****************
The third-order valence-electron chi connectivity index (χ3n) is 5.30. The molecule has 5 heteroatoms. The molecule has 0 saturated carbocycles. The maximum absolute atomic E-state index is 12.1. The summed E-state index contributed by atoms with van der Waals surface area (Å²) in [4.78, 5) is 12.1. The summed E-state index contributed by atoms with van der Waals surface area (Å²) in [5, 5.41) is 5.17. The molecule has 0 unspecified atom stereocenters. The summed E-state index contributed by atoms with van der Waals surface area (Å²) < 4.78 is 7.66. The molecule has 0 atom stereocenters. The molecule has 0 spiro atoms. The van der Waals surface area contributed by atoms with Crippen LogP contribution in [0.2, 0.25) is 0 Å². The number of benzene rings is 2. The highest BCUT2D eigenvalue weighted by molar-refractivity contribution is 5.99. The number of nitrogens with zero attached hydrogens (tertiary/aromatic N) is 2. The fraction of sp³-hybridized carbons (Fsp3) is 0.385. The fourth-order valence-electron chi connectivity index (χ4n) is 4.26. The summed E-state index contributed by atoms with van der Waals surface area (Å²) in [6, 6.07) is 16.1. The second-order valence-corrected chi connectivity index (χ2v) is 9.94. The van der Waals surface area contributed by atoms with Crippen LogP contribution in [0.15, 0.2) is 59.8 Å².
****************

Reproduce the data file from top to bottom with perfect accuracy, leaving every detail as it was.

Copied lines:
The third-order valence-electron chi connectivity index (χ3n) is 5.30. The molecule has 5 heteroatoms. The molecule has 0 saturated carbocycles. The maximum absolute atomic E-state index is 12.1. The summed E-state index contributed by atoms with van der Waals surface area (Å²) in [4.78, 5) is 12.1. The summed E-state index contributed by atoms with van der Waals surface area (Å²) in [5, 5.41) is 5.17. The molecule has 0 unspecified atom stereocenters. The summed E-state index contributed by atoms with van der Waals surface area (Å²) < 4.78 is 7.66. The molecule has 0 atom stereocenters. The molecule has 0 spiro atoms. The van der Waals surface area contributed by atoms with Crippen LogP contribution in [0.2, 0.25) is 0 Å². The number of benzene rings is 2. The highest BCUT2D eigenvalue weighted by molar-refractivity contribution is 5.99. The number of nitrogens with zero attached hydrogens (tertiary/aromatic N) is 2. The fraction of sp³-hybridized carbons (Fsp3) is 0.385. The fourth-order valence-electron chi connectivity index (χ4n) is 4.26. The summed E-state index contributed by atoms with van der Waals surface area (Å²) in [6, 6.07) is 16.1. The second-order valence-corrected chi connectivity index (χ2v) is 9.94. The van der Waals surface area contributed by atoms with Crippen LogP contribution in [0.15, 0.2) is 59.8 Å².